Teaching philosophy

(Not about how to teach the subject of philosophy, but my own thoughts about how and why I teach.)

My style is generally constructivist (Staub and Stern, 2002, in OECD, 2009), engaging students in building their own knowledge and understanding. However, from time to time, I am the expert and need to provide clear examples and provide opportunities for learning through practice and demonstration of particular skills.

I encourage role playing and exploration, asking students to undertake a couple of physical tasks, such as creating a board of post-it notes and exposing it to light over the course of a study period, to study the effects of ultraviolet light on paper, and then later asking them to simulate a disaster recovery scenario by briefly exposing a paper object to water in a shower or bath and then trying to recover the item. The idea of these two exercises is to encourage students to think about the impact of the environment on materials, and to demonstrate the resource intensive requirements of particular programs.

By way of contrast, students are also asked to create a very specifically formatted assessment, designed to introduce them to common professional activities which must meet Australian and international standards. Students are provided with a range of examples to help them understand what is required, and are given the opportunity for a limited number of drafts to be publicly edited by me in the online environment. Videos and lecture notes are provided to help them work through the exercise.

I believe that students need to be able to communicate clearly and effectively both now and for the future. Good English skills, both written and oral, and an understanding of common professional formats and environments will assist students in their careers. As a teacher in a largely online space, I use discussion boards as a way of engaging with students and encouraging them to develop critical reading and analytical skills. I cite Gallagher and Tompkins (2006), urging students to think of the discussions as “a game of non-competitive racquetball or tennis in which the goal is not to win but to exercise both yourself and others by keeping the ball (ideas) in play as long as possible.” My units include an assessment based on a presentation to clients or peers on a specific topic, which may be a video or powerpoint or some other form of engagement, accompanied by an explanatory memo, the use of an edited form for submitting a grant application as the basis for another assessment and a range of essay and other report formats to encourage good writing.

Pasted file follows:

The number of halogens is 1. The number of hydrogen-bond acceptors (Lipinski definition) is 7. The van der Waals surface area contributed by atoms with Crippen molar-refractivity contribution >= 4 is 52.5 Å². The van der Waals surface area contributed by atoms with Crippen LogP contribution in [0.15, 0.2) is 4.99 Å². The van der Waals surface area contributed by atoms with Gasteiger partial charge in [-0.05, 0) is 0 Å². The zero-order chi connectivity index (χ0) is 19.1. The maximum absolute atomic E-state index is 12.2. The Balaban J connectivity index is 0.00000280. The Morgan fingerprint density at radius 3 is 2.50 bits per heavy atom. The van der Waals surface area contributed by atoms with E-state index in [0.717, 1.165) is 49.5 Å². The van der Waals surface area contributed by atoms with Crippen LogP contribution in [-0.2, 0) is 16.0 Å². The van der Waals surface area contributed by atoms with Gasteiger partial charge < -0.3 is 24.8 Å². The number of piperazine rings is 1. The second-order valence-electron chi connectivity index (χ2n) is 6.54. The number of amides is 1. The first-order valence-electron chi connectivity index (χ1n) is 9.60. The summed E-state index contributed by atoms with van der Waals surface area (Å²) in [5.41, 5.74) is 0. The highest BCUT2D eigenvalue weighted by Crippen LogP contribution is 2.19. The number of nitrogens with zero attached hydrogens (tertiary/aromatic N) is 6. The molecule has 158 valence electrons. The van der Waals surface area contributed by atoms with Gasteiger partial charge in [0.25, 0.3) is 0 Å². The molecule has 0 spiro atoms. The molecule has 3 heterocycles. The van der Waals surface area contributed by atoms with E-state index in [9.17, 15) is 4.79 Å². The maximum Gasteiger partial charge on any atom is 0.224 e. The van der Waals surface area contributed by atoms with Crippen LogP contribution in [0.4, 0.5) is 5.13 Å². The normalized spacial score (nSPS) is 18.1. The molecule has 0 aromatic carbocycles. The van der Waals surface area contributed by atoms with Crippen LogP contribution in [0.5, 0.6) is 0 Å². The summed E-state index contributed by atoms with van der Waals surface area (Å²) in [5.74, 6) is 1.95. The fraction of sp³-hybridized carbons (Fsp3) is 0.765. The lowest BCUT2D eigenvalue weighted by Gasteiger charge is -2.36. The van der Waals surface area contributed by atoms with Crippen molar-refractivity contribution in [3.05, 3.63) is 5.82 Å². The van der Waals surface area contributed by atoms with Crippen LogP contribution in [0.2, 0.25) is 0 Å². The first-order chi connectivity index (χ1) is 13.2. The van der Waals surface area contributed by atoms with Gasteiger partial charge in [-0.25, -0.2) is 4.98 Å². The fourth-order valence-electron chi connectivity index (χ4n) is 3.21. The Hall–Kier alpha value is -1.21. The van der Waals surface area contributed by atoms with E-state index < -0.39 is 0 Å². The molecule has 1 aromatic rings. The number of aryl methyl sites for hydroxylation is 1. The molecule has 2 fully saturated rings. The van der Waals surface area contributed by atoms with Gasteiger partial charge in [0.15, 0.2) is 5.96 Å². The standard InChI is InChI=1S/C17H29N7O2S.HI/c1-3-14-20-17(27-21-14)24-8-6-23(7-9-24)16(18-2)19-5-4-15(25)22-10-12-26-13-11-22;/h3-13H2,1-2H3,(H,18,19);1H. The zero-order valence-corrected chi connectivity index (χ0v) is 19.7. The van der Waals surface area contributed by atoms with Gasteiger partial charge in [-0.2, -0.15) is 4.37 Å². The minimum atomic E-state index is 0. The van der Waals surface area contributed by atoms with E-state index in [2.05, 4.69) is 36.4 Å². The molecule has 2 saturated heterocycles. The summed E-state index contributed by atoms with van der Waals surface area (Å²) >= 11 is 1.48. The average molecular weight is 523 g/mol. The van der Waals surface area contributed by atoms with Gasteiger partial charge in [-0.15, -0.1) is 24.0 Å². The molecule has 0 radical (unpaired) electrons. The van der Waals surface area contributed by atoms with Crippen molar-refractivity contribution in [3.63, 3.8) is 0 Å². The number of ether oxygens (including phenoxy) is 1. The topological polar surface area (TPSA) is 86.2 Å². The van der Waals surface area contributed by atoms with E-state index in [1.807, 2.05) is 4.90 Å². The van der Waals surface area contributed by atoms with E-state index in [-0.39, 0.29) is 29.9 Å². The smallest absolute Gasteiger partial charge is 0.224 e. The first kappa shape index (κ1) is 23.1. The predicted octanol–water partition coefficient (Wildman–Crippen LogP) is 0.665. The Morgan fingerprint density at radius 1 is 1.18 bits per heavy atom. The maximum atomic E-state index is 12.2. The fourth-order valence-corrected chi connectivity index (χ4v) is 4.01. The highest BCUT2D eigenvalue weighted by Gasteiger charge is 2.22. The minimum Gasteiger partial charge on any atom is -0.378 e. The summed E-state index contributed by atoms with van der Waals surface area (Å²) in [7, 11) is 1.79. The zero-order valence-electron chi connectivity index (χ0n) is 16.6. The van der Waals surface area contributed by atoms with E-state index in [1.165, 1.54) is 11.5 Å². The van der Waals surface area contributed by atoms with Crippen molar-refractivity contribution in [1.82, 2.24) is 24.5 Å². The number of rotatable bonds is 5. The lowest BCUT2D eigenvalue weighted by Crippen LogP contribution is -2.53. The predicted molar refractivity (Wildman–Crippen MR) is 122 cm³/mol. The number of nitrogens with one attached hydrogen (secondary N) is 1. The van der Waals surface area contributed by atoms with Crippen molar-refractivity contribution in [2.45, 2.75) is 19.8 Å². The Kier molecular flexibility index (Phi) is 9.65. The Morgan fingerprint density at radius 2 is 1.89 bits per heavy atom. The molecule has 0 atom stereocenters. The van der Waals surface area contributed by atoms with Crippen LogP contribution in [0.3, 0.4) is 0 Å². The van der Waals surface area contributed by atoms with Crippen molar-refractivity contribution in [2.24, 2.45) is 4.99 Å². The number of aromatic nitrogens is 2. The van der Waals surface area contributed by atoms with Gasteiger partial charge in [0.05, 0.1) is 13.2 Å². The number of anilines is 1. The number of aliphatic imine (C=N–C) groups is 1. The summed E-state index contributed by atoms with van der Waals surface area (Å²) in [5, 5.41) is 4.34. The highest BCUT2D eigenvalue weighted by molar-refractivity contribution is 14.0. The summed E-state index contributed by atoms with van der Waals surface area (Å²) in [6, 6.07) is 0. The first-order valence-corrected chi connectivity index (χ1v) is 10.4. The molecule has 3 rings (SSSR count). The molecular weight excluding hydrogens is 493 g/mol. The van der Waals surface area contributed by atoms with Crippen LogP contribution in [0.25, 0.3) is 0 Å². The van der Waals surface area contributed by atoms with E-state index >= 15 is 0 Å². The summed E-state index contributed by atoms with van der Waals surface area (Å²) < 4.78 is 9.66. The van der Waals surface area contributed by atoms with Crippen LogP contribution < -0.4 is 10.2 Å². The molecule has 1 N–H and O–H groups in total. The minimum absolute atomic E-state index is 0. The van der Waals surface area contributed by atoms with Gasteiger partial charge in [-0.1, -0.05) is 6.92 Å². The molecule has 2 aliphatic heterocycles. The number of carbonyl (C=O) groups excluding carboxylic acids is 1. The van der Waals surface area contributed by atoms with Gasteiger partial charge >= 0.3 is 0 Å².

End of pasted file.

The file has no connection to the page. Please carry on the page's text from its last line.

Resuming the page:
Edward J. Gallagher (2006) Improving the discussion board. Retrieved from http://www.lehigh.edu/~indiscus/

OECD (2009) Creating effective teaching and learning environments: first results from TALIS. Retrieved from http://www.oecd.org/berlin/43541655.pdf